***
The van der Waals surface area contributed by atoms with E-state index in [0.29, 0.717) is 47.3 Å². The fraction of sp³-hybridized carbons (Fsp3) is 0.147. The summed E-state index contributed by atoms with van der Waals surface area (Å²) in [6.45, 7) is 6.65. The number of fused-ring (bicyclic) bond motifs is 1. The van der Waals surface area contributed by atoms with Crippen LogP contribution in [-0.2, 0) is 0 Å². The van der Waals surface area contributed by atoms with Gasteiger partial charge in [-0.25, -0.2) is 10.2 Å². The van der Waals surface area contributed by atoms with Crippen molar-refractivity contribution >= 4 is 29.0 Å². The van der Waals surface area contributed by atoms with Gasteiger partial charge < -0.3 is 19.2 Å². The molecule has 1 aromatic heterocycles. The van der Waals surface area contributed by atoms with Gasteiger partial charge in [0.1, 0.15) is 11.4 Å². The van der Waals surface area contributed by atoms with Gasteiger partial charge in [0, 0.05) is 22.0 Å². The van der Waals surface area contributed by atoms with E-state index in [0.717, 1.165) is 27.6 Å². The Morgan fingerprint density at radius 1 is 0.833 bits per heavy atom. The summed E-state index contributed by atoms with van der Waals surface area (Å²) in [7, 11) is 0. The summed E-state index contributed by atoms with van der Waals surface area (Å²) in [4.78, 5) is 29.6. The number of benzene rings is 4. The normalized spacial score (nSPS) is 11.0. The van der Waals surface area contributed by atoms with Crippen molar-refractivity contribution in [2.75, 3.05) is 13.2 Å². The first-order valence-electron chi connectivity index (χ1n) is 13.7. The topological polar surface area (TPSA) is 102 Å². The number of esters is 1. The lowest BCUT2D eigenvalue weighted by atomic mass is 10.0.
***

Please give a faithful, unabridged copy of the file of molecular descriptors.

The van der Waals surface area contributed by atoms with E-state index in [0.29, 0.717) is 47.3 Å². The fraction of sp³-hybridized carbons (Fsp3) is 0.147. The summed E-state index contributed by atoms with van der Waals surface area (Å²) in [6.45, 7) is 6.65. The number of fused-ring (bicyclic) bond motifs is 1. The van der Waals surface area contributed by atoms with Crippen LogP contribution in [-0.2, 0) is 0 Å². The van der Waals surface area contributed by atoms with Gasteiger partial charge in [-0.25, -0.2) is 10.2 Å². The van der Waals surface area contributed by atoms with Crippen molar-refractivity contribution >= 4 is 29.0 Å². The van der Waals surface area contributed by atoms with Gasteiger partial charge < -0.3 is 19.2 Å². The molecule has 1 aromatic heterocycles. The van der Waals surface area contributed by atoms with Gasteiger partial charge in [0.1, 0.15) is 11.4 Å². The van der Waals surface area contributed by atoms with Gasteiger partial charge in [0, 0.05) is 22.0 Å². The van der Waals surface area contributed by atoms with E-state index in [0.717, 1.165) is 27.6 Å². The Morgan fingerprint density at radius 1 is 0.833 bits per heavy atom. The summed E-state index contributed by atoms with van der Waals surface area (Å²) in [7, 11) is 0. The summed E-state index contributed by atoms with van der Waals surface area (Å²) in [4.78, 5) is 29.6. The number of benzene rings is 4. The normalized spacial score (nSPS) is 11.0. The van der Waals surface area contributed by atoms with Crippen molar-refractivity contribution in [2.75, 3.05) is 13.2 Å². The first-order valence-electron chi connectivity index (χ1n) is 13.7. The topological polar surface area (TPSA) is 102 Å². The number of esters is 1. The lowest BCUT2D eigenvalue weighted by atomic mass is 10.0.